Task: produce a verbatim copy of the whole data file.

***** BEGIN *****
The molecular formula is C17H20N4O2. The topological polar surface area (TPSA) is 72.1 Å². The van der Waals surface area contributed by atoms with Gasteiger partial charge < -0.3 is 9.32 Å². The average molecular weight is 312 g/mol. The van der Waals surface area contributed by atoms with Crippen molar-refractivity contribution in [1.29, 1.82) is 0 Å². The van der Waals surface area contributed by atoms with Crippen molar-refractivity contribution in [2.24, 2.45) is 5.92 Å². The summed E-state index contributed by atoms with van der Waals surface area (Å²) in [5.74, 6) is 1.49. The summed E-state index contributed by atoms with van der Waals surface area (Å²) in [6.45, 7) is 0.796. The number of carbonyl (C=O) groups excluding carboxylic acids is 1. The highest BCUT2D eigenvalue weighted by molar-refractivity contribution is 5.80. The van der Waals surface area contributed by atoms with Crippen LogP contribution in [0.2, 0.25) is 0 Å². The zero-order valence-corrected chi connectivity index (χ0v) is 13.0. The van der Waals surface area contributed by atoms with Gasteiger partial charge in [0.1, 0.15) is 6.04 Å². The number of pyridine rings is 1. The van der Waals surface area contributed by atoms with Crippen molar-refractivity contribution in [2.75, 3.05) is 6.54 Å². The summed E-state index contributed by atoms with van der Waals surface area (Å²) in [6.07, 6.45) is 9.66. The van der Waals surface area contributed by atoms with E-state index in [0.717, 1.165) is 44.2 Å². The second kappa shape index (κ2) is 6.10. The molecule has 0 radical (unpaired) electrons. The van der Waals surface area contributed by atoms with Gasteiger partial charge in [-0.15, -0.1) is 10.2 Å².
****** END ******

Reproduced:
The molecular formula is C17H20N4O2. The topological polar surface area (TPSA) is 72.1 Å². The van der Waals surface area contributed by atoms with Gasteiger partial charge < -0.3 is 9.32 Å². The average molecular weight is 312 g/mol. The van der Waals surface area contributed by atoms with Crippen molar-refractivity contribution in [1.29, 1.82) is 0 Å². The van der Waals surface area contributed by atoms with Crippen molar-refractivity contribution in [2.24, 2.45) is 5.92 Å². The summed E-state index contributed by atoms with van der Waals surface area (Å²) in [5.74, 6) is 1.49. The summed E-state index contributed by atoms with van der Waals surface area (Å²) in [6.45, 7) is 0.796. The number of carbonyl (C=O) groups excluding carboxylic acids is 1. The highest BCUT2D eigenvalue weighted by molar-refractivity contribution is 5.80. The van der Waals surface area contributed by atoms with Crippen LogP contribution in [0.2, 0.25) is 0 Å². The zero-order valence-corrected chi connectivity index (χ0v) is 13.0. The van der Waals surface area contributed by atoms with Gasteiger partial charge in [0.1, 0.15) is 6.04 Å². The number of pyridine rings is 1. The van der Waals surface area contributed by atoms with Crippen molar-refractivity contribution in [2.75, 3.05) is 6.54 Å². The summed E-state index contributed by atoms with van der Waals surface area (Å²) in [6.07, 6.45) is 9.66. The van der Waals surface area contributed by atoms with E-state index in [0.717, 1.165) is 44.2 Å². The second kappa shape index (κ2) is 6.10. The molecule has 0 radical (unpaired) electrons. The van der Waals surface area contributed by atoms with Gasteiger partial charge in [-0.15, -0.1) is 10.2 Å².